David Rickman, the R&A’s executive director of governance, acknowledged on Golf Channel’s "Morning Drive" Monday that the new protocols that will eliminate the use of TV viewer call-ins and emails to apply penalties was hastened by the controversy following Thompson’s four-shot penalty at the ANA Inspiration in early April. The new protocols also set up rules officials to monitor TV broadcasts beginning next year.

“Clearly, that case has been something of a focus point for us,” Rickman said.

Thompson reacted to the new protocols in an Instagram post.

“I applaud the USGA and the R&A for their willingness to revise the Rules of Golf to address certain unfortunate situations that have arisen several times in the game of golf,” Thompson wrote. “In my case, I am thankful no one else will have to deal with an outcome such as mine in the future.”

Thompson was penalized two shots for improperly returning her ball to its mark on a green during Saturday’s round after a viewer emailed LPGA officials during Sunday’s broadcast. She was penalized two more shots for signing an incorrect scorecard for her Saturday round. Thompson ultimately lost in a playoff to So Yeon Ryu.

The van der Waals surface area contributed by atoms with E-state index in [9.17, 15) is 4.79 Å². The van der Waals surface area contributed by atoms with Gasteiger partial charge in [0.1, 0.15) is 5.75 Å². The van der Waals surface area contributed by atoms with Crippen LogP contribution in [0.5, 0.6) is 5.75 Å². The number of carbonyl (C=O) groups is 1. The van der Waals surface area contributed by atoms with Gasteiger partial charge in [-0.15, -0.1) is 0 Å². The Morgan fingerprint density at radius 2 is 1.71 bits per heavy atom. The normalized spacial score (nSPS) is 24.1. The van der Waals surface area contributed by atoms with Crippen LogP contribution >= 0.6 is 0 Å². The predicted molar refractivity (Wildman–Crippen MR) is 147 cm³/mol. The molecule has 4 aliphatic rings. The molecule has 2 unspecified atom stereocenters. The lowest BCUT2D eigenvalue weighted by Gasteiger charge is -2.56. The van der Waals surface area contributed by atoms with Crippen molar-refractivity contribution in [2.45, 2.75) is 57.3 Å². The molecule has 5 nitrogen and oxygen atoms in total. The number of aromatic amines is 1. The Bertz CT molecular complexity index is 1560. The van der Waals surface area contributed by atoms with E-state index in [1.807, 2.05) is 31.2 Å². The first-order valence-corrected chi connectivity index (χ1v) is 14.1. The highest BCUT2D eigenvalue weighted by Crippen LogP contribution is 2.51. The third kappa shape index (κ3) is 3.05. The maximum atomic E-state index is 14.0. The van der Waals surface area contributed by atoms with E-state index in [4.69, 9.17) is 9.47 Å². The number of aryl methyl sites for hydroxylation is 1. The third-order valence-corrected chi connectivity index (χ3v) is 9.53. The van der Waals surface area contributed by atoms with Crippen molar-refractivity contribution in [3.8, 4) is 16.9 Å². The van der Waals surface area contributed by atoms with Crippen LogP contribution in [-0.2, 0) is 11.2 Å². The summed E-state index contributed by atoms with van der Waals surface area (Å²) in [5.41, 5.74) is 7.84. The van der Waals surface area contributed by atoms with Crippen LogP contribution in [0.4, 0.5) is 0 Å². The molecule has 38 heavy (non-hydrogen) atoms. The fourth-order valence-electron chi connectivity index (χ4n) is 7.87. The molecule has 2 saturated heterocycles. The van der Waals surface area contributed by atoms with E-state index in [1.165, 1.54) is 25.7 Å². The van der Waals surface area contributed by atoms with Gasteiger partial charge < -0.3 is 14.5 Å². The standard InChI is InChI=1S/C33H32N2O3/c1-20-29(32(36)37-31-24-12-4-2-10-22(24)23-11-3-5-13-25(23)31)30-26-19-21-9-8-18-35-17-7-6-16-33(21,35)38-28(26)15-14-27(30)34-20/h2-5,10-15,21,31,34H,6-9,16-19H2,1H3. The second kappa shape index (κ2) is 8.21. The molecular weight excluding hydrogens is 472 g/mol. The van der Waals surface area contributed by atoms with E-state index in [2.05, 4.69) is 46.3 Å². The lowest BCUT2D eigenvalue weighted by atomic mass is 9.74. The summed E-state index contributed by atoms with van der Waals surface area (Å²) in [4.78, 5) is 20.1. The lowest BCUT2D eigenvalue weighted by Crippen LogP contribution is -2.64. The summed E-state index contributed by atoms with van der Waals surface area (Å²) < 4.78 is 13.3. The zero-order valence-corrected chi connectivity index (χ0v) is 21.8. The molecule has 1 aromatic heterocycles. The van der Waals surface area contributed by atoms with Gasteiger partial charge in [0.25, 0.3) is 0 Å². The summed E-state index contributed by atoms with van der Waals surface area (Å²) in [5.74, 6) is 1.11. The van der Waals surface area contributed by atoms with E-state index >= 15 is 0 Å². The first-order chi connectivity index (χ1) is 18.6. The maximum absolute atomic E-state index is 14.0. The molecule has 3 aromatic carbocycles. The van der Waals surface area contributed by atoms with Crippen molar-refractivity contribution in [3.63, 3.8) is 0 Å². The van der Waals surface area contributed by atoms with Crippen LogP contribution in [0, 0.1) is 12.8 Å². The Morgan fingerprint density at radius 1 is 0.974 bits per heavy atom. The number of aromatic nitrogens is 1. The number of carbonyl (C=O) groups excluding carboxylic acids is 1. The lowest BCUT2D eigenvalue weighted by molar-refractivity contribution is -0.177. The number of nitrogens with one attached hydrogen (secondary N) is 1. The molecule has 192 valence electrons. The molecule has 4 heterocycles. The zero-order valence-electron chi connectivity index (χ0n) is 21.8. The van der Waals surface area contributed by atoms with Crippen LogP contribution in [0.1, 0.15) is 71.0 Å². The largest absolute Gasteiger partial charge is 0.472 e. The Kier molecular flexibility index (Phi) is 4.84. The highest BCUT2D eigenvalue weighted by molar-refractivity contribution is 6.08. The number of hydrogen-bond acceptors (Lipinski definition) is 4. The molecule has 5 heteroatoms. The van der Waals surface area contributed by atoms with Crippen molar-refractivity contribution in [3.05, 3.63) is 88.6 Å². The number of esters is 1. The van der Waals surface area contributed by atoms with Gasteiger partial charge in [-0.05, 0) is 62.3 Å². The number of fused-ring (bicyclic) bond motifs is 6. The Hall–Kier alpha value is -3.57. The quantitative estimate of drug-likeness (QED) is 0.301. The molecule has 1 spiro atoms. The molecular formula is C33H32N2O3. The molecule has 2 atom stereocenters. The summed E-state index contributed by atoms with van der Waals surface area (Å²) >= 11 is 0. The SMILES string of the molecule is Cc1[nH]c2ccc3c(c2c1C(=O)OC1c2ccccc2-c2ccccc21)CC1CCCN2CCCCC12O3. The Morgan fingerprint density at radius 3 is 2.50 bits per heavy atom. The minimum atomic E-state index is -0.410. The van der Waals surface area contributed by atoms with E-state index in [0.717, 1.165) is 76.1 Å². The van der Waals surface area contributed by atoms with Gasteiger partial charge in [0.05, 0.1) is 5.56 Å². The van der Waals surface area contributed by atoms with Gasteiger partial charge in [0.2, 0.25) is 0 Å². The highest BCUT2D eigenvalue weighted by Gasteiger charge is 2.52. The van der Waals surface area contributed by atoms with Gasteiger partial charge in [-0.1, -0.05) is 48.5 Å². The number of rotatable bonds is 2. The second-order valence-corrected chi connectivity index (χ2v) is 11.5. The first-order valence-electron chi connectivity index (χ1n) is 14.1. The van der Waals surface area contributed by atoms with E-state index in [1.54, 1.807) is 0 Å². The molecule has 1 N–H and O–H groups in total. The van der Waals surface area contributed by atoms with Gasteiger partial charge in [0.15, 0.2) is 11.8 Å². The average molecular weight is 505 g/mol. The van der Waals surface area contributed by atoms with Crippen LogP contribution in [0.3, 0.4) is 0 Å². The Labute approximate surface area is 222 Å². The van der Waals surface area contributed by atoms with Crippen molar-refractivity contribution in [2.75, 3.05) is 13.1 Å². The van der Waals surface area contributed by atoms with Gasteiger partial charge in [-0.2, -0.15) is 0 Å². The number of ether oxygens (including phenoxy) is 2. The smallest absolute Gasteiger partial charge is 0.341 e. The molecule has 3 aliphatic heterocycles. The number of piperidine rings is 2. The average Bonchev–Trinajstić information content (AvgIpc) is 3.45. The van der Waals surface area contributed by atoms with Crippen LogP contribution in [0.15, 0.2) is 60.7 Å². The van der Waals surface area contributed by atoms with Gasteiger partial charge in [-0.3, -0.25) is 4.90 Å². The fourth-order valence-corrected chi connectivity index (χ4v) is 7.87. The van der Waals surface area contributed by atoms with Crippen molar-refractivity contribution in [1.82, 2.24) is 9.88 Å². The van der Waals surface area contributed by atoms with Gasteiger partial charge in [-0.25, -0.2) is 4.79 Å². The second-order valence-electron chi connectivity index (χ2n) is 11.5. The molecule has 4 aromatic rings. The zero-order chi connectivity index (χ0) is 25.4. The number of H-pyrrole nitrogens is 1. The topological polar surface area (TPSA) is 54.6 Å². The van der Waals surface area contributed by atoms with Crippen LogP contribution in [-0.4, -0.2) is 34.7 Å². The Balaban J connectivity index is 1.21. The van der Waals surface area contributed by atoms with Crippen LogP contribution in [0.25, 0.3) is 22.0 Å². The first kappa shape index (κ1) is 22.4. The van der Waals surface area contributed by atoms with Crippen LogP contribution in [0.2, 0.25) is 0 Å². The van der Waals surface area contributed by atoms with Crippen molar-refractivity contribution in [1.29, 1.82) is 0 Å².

The new protocols will also eliminate the additional two-shot penalty a player receives for failing to include a penalty when a player was unaware of the penalty.

Shortly after the ANA Inspiration, the USGA and R&A led the formation of a video review working group, which included the PGA Tour, LPGA, European Tour, Ladies European Tour and PGA of America.

Also, just three weeks after Thompson was hit with the four-shot penalty, the USGA and R&A released a new Rules of Golf decision decision (34-3/10) limiting video evidence in two ways:

1. If an infraction can’t be seen with the naked eye, there’s no penalty, even if video shows otherwise.

2. If a tournament committee determines that a player does “all that can be reasonably expected to make an accurate estimation or measurement” in determining a line or position to play from or to spot a ball, then there will be no penalty even if video replay later shows that to be wrong.

While the USGA and R&A said the new decision wasn’t based on Thompson’s ANA incident, LPGA players immediately began calling it the “Lexi Rule.”